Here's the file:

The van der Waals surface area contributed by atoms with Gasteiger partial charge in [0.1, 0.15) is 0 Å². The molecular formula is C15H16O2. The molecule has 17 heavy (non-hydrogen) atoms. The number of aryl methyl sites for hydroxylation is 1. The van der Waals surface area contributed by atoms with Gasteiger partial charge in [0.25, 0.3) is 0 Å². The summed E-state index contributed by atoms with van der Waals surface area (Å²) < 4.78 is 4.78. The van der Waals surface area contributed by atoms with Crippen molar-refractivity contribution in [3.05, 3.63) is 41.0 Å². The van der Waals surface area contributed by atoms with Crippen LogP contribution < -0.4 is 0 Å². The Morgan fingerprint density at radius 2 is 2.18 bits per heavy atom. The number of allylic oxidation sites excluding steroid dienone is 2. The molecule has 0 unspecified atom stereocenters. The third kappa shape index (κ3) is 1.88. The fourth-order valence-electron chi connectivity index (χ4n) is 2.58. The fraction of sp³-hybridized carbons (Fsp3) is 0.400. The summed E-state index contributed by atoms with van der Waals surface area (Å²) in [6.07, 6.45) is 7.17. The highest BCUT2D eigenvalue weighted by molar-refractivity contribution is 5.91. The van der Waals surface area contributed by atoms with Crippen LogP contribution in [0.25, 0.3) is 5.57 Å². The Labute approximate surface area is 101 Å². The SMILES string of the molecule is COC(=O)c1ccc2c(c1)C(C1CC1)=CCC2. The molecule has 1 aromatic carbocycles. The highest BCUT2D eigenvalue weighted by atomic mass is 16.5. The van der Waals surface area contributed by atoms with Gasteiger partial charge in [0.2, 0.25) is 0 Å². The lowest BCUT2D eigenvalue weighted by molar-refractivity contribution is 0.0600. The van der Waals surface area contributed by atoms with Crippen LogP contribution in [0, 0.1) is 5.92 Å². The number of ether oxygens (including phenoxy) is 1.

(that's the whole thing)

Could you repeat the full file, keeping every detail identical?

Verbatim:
The van der Waals surface area contributed by atoms with Gasteiger partial charge in [0.1, 0.15) is 0 Å². The molecular formula is C15H16O2. The molecule has 17 heavy (non-hydrogen) atoms. The number of aryl methyl sites for hydroxylation is 1. The van der Waals surface area contributed by atoms with Gasteiger partial charge in [0.25, 0.3) is 0 Å². The summed E-state index contributed by atoms with van der Waals surface area (Å²) < 4.78 is 4.78. The van der Waals surface area contributed by atoms with Crippen molar-refractivity contribution in [3.05, 3.63) is 41.0 Å². The van der Waals surface area contributed by atoms with Crippen LogP contribution < -0.4 is 0 Å². The Morgan fingerprint density at radius 2 is 2.18 bits per heavy atom. The number of allylic oxidation sites excluding steroid dienone is 2. The molecule has 0 unspecified atom stereocenters. The third kappa shape index (κ3) is 1.88. The fourth-order valence-electron chi connectivity index (χ4n) is 2.58. The fraction of sp³-hybridized carbons (Fsp3) is 0.400. The summed E-state index contributed by atoms with van der Waals surface area (Å²) in [6.07, 6.45) is 7.17. The highest BCUT2D eigenvalue weighted by molar-refractivity contribution is 5.91. The van der Waals surface area contributed by atoms with Crippen LogP contribution in [0.25, 0.3) is 5.57 Å². The Labute approximate surface area is 101 Å². The SMILES string of the molecule is COC(=O)c1ccc2c(c1)C(C1CC1)=CCC2. The molecule has 1 aromatic carbocycles. The highest BCUT2D eigenvalue weighted by atomic mass is 16.5. The van der Waals surface area contributed by atoms with Gasteiger partial charge in [0.2, 0.25) is 0 Å². The lowest BCUT2D eigenvalue weighted by molar-refractivity contribution is 0.0600. The van der Waals surface area contributed by atoms with Crippen LogP contribution in [0, 0.1) is 5.92 Å². The number of ether oxygens (including phenoxy) is 1.